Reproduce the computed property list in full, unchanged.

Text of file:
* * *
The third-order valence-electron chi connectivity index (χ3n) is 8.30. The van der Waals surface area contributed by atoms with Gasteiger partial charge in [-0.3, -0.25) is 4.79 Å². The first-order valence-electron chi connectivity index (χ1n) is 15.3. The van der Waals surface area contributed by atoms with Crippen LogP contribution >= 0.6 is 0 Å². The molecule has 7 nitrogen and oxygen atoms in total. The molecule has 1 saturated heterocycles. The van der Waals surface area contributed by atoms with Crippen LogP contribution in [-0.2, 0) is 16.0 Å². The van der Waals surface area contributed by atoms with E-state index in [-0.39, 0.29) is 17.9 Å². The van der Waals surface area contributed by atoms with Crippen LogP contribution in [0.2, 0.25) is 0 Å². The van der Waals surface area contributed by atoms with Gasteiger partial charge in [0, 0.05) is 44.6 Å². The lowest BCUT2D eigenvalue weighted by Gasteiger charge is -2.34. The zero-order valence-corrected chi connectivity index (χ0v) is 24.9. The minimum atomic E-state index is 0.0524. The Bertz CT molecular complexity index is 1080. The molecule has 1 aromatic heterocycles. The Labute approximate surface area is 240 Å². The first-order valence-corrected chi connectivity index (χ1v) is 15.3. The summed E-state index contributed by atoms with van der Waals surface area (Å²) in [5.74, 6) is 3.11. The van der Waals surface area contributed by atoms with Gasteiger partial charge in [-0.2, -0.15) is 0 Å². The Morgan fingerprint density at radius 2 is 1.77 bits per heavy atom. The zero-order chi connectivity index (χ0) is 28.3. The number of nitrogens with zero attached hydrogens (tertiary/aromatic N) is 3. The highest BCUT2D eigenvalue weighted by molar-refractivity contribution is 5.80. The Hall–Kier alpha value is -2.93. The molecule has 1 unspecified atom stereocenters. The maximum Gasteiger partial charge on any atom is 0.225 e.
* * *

The third-order valence-electron chi connectivity index (χ3n) is 8.30. The van der Waals surface area contributed by atoms with Gasteiger partial charge in [-0.3, -0.25) is 4.79 Å². The first-order valence-electron chi connectivity index (χ1n) is 15.3. The van der Waals surface area contributed by atoms with Crippen LogP contribution >= 0.6 is 0 Å². The molecule has 7 nitrogen and oxygen atoms in total. The molecule has 1 saturated heterocycles. The van der Waals surface area contributed by atoms with Crippen LogP contribution in [-0.2, 0) is 16.0 Å². The van der Waals surface area contributed by atoms with E-state index in [-0.39, 0.29) is 17.9 Å². The van der Waals surface area contributed by atoms with Crippen LogP contribution in [0.2, 0.25) is 0 Å². The van der Waals surface area contributed by atoms with Gasteiger partial charge in [0, 0.05) is 44.6 Å². The lowest BCUT2D eigenvalue weighted by Gasteiger charge is -2.34. The zero-order valence-corrected chi connectivity index (χ0v) is 24.9. The minimum atomic E-state index is 0.0524. The Bertz CT molecular complexity index is 1080. The molecule has 1 aromatic heterocycles. The Labute approximate surface area is 240 Å². The first-order valence-corrected chi connectivity index (χ1v) is 15.3. The summed E-state index contributed by atoms with van der Waals surface area (Å²) in [5.74, 6) is 3.11. The van der Waals surface area contributed by atoms with Gasteiger partial charge in [-0.2, -0.15) is 0 Å². The Morgan fingerprint density at radius 2 is 1.77 bits per heavy atom. The zero-order chi connectivity index (χ0) is 28.3. The number of nitrogens with zero attached hydrogens (tertiary/aromatic N) is 3. The highest BCUT2D eigenvalue weighted by molar-refractivity contribution is 5.80. The Hall–Kier alpha value is -2.93. The molecule has 1 unspecified atom stereocenters. The maximum Gasteiger partial charge on any atom is 0.225 e.